On Bruce Springsteen…

Bruce is an absolutely terrific guy. He and his wife Patti Scialfa, I love them both. Bruce is one of the most thoughtful people I’ve ever met. He thinks deeply about things before he shoots off his mouth. It’s impressive. He also just likes to have fun. I’ve never seen a show where the person was having as much fun on stage as Bruce. He’s just exuberant. This energy exchange with the audience he has, I compare it to the moment he splits the atom. It’s that powerful. We’ve got a great friendship. I’ve gone on tours with him.

On the cover of Rolling Stone

Rolling Stone wasn’t coveted at first. It was unknown. Then photographer Annie Leibovitz came in. She was able to shoot beautiful pictures that made the cover itself look beautiful. It became iconic because of her portraiture work. The 1972 hit single [“The Cover of the Rolling Stone” by Dr. Hook & the Medicine Show] certainly helped, of course. It confers an enormous sense of prestige and respect. Certain covers became landmark cultural events.

On covers he regretted…

I wish we hadn’t done the Boston Marathon bomber [Dzhokhar Tsarnaev]. That cost us a lot of money. People were very angry about that. I misjudged how iconic the cover had become. We had done Charles Manson years ago. It was one of our great issues that we’re known for. The story was quite brilliant and won a national magazine award. But putting [Tsarnaev] on the cover with this picture where he looked like Jim Morrison, people thought the cover only belonged to iconic heroes, he didn’t deserve it and somehow we were lionizing him. I misjudged the sensibilities of New England with the rawness of that disaster.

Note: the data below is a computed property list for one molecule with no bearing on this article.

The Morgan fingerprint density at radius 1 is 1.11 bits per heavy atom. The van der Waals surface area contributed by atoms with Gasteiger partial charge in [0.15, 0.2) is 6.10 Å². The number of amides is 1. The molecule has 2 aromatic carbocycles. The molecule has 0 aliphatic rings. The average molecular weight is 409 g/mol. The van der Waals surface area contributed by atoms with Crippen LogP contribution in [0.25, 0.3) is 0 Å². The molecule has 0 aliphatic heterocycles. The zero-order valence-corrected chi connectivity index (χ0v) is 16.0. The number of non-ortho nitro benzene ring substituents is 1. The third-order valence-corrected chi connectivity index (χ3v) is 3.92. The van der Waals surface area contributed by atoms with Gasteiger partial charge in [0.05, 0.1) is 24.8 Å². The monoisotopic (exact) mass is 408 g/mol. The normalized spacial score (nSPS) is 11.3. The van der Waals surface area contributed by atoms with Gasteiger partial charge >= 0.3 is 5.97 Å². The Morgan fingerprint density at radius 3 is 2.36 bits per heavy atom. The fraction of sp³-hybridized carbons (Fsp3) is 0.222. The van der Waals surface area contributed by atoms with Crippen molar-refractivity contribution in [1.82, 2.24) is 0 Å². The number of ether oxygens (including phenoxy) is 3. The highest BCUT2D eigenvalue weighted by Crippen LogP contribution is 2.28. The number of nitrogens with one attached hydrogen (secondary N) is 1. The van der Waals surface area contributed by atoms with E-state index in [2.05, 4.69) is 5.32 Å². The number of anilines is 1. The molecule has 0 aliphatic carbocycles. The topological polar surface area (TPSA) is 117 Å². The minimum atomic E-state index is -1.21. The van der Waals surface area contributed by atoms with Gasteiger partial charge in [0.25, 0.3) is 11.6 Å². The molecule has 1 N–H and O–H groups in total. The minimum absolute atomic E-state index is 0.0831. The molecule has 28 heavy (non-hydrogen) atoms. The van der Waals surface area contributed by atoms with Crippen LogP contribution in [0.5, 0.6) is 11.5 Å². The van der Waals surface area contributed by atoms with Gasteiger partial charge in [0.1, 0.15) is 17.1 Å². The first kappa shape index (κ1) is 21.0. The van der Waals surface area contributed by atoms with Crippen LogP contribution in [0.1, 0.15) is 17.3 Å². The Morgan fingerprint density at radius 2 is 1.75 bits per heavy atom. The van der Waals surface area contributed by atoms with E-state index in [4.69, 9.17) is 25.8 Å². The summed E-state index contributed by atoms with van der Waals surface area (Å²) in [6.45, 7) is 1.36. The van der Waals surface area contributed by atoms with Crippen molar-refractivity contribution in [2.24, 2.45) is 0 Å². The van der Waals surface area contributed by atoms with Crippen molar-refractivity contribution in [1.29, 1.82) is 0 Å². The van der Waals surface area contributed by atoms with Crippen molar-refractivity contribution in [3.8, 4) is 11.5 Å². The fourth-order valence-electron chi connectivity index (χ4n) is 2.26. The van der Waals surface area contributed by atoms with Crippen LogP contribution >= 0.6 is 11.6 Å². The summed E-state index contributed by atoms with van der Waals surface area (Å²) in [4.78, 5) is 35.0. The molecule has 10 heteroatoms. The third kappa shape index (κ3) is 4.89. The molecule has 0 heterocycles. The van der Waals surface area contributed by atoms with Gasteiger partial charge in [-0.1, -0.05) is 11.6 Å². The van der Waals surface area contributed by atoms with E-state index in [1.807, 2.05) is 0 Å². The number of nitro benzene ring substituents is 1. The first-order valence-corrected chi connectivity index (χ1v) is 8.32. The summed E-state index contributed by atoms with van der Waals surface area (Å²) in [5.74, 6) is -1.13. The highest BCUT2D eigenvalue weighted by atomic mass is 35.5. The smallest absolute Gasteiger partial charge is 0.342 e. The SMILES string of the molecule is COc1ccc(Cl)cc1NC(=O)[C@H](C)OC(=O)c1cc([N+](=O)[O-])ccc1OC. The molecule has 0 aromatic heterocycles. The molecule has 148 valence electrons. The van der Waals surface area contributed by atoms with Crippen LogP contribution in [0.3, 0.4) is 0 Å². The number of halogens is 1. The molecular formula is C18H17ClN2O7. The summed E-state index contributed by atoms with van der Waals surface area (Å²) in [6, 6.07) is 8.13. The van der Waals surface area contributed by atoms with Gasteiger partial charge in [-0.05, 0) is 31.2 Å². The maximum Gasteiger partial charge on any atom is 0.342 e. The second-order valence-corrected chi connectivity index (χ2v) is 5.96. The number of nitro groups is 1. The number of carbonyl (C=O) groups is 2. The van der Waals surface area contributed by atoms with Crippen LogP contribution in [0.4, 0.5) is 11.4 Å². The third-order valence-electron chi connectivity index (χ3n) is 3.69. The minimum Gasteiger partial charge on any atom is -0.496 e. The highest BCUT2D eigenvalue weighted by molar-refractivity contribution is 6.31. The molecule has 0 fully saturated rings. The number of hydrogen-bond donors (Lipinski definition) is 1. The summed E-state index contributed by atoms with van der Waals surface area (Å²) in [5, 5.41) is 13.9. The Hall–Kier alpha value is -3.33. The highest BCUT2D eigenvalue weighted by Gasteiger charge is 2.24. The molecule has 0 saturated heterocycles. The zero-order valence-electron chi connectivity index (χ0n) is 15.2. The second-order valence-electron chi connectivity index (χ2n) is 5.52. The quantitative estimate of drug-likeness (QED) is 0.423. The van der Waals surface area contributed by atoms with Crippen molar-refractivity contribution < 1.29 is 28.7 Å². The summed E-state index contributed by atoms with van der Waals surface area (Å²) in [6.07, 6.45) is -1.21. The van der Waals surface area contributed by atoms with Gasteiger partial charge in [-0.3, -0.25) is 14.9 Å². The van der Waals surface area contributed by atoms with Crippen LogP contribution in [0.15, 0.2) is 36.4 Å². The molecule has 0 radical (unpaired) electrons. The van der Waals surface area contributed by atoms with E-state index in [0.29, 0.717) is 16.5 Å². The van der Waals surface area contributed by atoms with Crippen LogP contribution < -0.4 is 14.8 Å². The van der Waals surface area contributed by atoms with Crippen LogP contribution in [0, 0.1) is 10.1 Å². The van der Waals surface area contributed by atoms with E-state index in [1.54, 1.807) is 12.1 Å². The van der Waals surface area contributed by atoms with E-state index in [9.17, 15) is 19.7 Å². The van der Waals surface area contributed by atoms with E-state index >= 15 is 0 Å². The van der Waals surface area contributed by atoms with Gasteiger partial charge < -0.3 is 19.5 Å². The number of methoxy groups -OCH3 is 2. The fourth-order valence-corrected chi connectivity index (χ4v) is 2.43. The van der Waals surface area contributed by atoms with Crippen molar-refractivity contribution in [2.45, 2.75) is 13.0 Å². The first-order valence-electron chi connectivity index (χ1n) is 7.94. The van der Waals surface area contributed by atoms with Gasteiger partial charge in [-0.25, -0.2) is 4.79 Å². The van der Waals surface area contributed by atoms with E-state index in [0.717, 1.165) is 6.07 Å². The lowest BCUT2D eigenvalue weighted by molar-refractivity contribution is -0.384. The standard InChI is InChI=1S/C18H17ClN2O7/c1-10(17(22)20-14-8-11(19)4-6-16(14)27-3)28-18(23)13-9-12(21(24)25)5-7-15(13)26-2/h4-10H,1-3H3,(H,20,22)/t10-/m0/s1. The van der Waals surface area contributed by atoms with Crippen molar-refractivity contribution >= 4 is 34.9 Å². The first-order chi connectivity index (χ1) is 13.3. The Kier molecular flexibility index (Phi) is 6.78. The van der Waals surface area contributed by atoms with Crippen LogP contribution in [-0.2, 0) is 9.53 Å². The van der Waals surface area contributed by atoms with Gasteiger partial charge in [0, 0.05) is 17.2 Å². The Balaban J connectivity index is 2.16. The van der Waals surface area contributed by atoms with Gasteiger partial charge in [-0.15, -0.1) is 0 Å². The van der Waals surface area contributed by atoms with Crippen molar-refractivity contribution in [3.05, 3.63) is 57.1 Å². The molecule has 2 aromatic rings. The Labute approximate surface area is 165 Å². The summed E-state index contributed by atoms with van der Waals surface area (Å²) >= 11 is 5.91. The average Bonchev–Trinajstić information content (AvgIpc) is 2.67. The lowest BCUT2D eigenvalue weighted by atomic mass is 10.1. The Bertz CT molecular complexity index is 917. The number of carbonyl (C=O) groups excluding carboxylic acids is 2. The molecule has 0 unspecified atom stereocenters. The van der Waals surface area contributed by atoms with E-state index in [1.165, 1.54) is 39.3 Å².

On Led Zeppelin…

I think Rolling Stone was unfair to Led Zeppelin. At that time, we had some record reviewers who didn’t like to review records. They liked to use the record as an excuse to take apart the group or review their clothes or their album jacket. I ultimately fired them all because they weren’t doing what I thought was the job of Rolling Stone. The artist deserved a fair hearing and honest criticism.

We wrote a snarky review of Zeppelin, and they never forgot it. Jimmy Page had it against us for a long time. It was resolved. We did a story. Cameron [Crowe] brokered the piece, and we put them on the cover. Jimmy Page held out for a while then he showed up to the cover story session carrying a bouquet of dead roses. He said he didn’t like me because I had stolen his girlfriend in London several years earlier, which I’m not going to deny but I’m not exactly going to confirm. You wouldn’t cross Page with all his black magic things.